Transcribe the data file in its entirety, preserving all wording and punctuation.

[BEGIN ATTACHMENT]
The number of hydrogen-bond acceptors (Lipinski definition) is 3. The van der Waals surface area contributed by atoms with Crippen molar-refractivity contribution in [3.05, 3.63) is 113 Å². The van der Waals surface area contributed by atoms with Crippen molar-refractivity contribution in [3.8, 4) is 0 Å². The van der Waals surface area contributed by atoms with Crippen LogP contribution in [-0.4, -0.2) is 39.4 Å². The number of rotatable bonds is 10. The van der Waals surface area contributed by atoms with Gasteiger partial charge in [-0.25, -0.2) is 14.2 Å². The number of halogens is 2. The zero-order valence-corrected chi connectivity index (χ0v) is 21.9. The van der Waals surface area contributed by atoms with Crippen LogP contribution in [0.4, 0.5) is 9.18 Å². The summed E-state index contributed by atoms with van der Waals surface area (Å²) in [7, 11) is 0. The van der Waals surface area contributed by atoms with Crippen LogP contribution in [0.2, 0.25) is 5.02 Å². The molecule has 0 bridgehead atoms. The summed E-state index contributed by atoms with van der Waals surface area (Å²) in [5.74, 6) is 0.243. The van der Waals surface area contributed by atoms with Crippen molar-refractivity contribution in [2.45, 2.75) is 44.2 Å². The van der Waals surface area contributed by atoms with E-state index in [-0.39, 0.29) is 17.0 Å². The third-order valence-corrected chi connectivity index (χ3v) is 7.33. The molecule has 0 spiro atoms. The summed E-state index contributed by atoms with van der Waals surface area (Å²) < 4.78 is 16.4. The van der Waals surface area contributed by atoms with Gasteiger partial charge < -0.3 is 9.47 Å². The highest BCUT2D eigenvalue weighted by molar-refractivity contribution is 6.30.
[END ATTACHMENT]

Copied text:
The number of hydrogen-bond acceptors (Lipinski definition) is 3. The van der Waals surface area contributed by atoms with Crippen molar-refractivity contribution in [3.05, 3.63) is 113 Å². The van der Waals surface area contributed by atoms with Crippen molar-refractivity contribution in [3.8, 4) is 0 Å². The van der Waals surface area contributed by atoms with Crippen LogP contribution in [-0.4, -0.2) is 39.4 Å². The number of rotatable bonds is 10. The van der Waals surface area contributed by atoms with Gasteiger partial charge in [-0.25, -0.2) is 14.2 Å². The number of halogens is 2. The zero-order valence-corrected chi connectivity index (χ0v) is 21.9. The van der Waals surface area contributed by atoms with Crippen LogP contribution in [0.4, 0.5) is 9.18 Å². The summed E-state index contributed by atoms with van der Waals surface area (Å²) in [7, 11) is 0. The van der Waals surface area contributed by atoms with Crippen LogP contribution in [0.2, 0.25) is 5.02 Å². The molecule has 0 bridgehead atoms. The summed E-state index contributed by atoms with van der Waals surface area (Å²) in [5.74, 6) is 0.243. The van der Waals surface area contributed by atoms with Crippen molar-refractivity contribution in [2.45, 2.75) is 44.2 Å². The van der Waals surface area contributed by atoms with E-state index in [-0.39, 0.29) is 17.0 Å². The third-order valence-corrected chi connectivity index (χ3v) is 7.33. The molecule has 0 spiro atoms. The summed E-state index contributed by atoms with van der Waals surface area (Å²) < 4.78 is 16.4. The van der Waals surface area contributed by atoms with Gasteiger partial charge < -0.3 is 9.47 Å². The highest BCUT2D eigenvalue weighted by molar-refractivity contribution is 6.30.